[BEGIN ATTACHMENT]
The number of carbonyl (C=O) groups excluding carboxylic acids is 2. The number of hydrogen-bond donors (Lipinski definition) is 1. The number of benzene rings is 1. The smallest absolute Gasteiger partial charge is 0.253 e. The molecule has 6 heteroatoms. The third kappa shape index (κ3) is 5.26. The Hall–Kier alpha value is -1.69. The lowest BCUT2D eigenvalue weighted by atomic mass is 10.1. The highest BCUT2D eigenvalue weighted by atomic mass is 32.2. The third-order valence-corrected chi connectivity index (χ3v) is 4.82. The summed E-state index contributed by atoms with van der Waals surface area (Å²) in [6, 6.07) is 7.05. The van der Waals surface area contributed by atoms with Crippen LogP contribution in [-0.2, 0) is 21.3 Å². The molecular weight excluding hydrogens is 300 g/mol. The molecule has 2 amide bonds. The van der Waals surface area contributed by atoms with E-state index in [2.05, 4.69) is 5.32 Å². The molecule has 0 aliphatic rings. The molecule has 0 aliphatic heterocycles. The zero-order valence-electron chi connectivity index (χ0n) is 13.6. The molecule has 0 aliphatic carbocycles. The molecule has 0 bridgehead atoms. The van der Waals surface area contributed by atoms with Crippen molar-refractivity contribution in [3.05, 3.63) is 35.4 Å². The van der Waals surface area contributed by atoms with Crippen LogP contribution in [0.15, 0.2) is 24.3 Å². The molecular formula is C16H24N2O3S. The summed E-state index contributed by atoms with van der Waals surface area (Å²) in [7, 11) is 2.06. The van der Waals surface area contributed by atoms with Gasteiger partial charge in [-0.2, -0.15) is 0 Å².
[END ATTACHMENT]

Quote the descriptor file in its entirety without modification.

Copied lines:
The number of carbonyl (C=O) groups excluding carboxylic acids is 2. The number of hydrogen-bond donors (Lipinski definition) is 1. The number of benzene rings is 1. The smallest absolute Gasteiger partial charge is 0.253 e. The molecule has 6 heteroatoms. The third kappa shape index (κ3) is 5.26. The Hall–Kier alpha value is -1.69. The lowest BCUT2D eigenvalue weighted by atomic mass is 10.1. The highest BCUT2D eigenvalue weighted by atomic mass is 32.2. The third-order valence-corrected chi connectivity index (χ3v) is 4.82. The summed E-state index contributed by atoms with van der Waals surface area (Å²) in [6, 6.07) is 7.05. The van der Waals surface area contributed by atoms with Crippen LogP contribution in [-0.2, 0) is 21.3 Å². The molecular weight excluding hydrogens is 300 g/mol. The molecule has 2 amide bonds. The van der Waals surface area contributed by atoms with E-state index in [2.05, 4.69) is 5.32 Å². The molecule has 0 aliphatic rings. The molecule has 0 aliphatic heterocycles. The zero-order valence-electron chi connectivity index (χ0n) is 13.6. The molecule has 0 aliphatic carbocycles. The molecule has 0 bridgehead atoms. The van der Waals surface area contributed by atoms with Crippen molar-refractivity contribution in [3.05, 3.63) is 35.4 Å². The van der Waals surface area contributed by atoms with Crippen LogP contribution in [0.15, 0.2) is 24.3 Å². The molecular formula is C16H24N2O3S. The summed E-state index contributed by atoms with van der Waals surface area (Å²) in [7, 11) is 2.06. The van der Waals surface area contributed by atoms with Gasteiger partial charge in [-0.2, -0.15) is 0 Å².